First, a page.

Wrapping of the myelin sheath around axons by oligodendrocytes (OLs) is critical for the rapid conduction of electrical signals that are required for normal functioning of the CNS. Myelination is a multistep process involving the proliferation of OL progenitors (OPCs), timely differentiation into OLs, ensheathment of axons and finally rapid expansion of myelin sheath during the peak of myelination followed by gradual growth in adulthood. While many regulators of the early stages of OL development have been identified, there are significant gaps in our understanding of the specific intracellular signaling events that are integrated within the OLs that control later phases of myelinogenesis to increase its thickness in proportion to axon caliber. Understanding this mechanism is clinically relevant since it is unclear why the myelin that is formed during remyelination in Multiple Sclerosis fails to achieve normal thickness. This proposal primarily addresses the important question of how myelin assembly and maintenance are regulated in the CNS, hypothesizing that ERK1/2-MAPK (Extracelluar Signal Regulated Kinases-1/2), important mediators of multiple external signals, plays a central role in these processes. This is based on our recent findings that mice lacking OL-specific expression of ERK1/2 fail to up- regulate the transcription of major myelin genes and are unable to generate thick myelin sheaths. This is independent of OPC proliferation, differentiation and ensheathment of axons since these events remain unaffected in the Erk1/2 knockout mice. These results represent an important conceptual paradigm shift as they suggest that OL differentiation/initiation and subsequent increase in myelin thickness are distinctly regulated, in contrast to the PNS, where one signal controls both OL differentiation and myelination. To obtain further insights into the role of ERK1/2 in the complex in vivo environment, we seek to address the following specific questions using a series of transgenic mice models with genetic loss or gain of ERK1/2 function.
In Aim I, using mice where ablation of Erk1/2 in mature OLs will be induced at a later point in development and in adulthood, we will examine the role of ERK1/2 on the long- term progression of myelin growth and maintenance in adulthood.
In Aim II, using mice where ERK1/2 activity will be elevated in OPCs and OLs during development or in mature OLs during adulthood, we will elucidate the role of ERK1/2 in OL development and myelin assembly during active myelination and in adulthood. Overall, a combination of state-of-the-art genetic loss- and gain-of-function approaches as proposed here are expected to enhance our understanding of the functional significance of ERK1/2 signaling both during OL differentiation and active myelin biogenesis, as well as to sustain its gradual growth and maintenance in adulthood, and to apply this knowledge for an informed intervention in the treatment of demyelinating diseases such as MS.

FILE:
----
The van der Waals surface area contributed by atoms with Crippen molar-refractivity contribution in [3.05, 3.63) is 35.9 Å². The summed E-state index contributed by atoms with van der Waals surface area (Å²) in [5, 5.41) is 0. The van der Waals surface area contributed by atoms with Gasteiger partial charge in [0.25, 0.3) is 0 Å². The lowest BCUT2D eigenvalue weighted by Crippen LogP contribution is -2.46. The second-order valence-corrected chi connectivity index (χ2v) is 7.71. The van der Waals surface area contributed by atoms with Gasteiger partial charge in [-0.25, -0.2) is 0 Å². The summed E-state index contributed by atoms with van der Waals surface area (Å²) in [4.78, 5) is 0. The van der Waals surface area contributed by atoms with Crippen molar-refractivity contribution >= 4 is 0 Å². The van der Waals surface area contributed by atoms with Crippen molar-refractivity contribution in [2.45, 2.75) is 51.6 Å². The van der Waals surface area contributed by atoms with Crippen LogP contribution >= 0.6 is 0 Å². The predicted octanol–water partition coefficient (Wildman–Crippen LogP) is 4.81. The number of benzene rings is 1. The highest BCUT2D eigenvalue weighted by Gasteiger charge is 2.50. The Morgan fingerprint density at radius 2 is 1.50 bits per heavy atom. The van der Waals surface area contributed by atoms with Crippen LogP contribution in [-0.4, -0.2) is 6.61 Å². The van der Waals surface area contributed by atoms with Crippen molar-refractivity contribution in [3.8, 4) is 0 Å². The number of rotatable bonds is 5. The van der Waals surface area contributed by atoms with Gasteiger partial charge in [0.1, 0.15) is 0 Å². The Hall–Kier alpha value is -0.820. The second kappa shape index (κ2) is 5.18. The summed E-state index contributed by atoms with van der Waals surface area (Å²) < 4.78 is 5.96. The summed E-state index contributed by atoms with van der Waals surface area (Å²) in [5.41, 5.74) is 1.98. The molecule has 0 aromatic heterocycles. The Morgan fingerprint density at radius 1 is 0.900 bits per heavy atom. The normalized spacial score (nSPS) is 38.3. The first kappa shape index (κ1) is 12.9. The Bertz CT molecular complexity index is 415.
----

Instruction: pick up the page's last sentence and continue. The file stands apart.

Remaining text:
Public Health Relevance

Wrapping of the myelin sheath around axons by oligodendrocytes is critical for the rapid conduction of electrical signals, required for the norma functioning of the CNS, as evident by serious functional impairment in demyelinating diseases such as Multiple Sclerosis (MS). Limited endogenous remyelination that occurs in early MS lesions is inefficient and insufficient to maintain long-term myelin stability, underscoring the ned to identify signals that promote efficient myelin growth and maintenance. In this application we will investigate the role of ERK1/2, important mediators of a key-signaling pathway, as potential signals driving developmental myelin assembly, as well as sustained myelin growth and maintenance in adulthood, with a long-term goal to apply this knowledge for designing strategies to promote efficient remyelination.

National Institute of Health (NIH)
National Institute of Neurological Disorders and Stroke (NINDS)
Exploratory/Developmental Grants (R21)
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Cellular and Molecular Biology of Glia Study Section (CMBG)
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Morris, Jill A
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University of Connecticut
Schools of Medicine
United States
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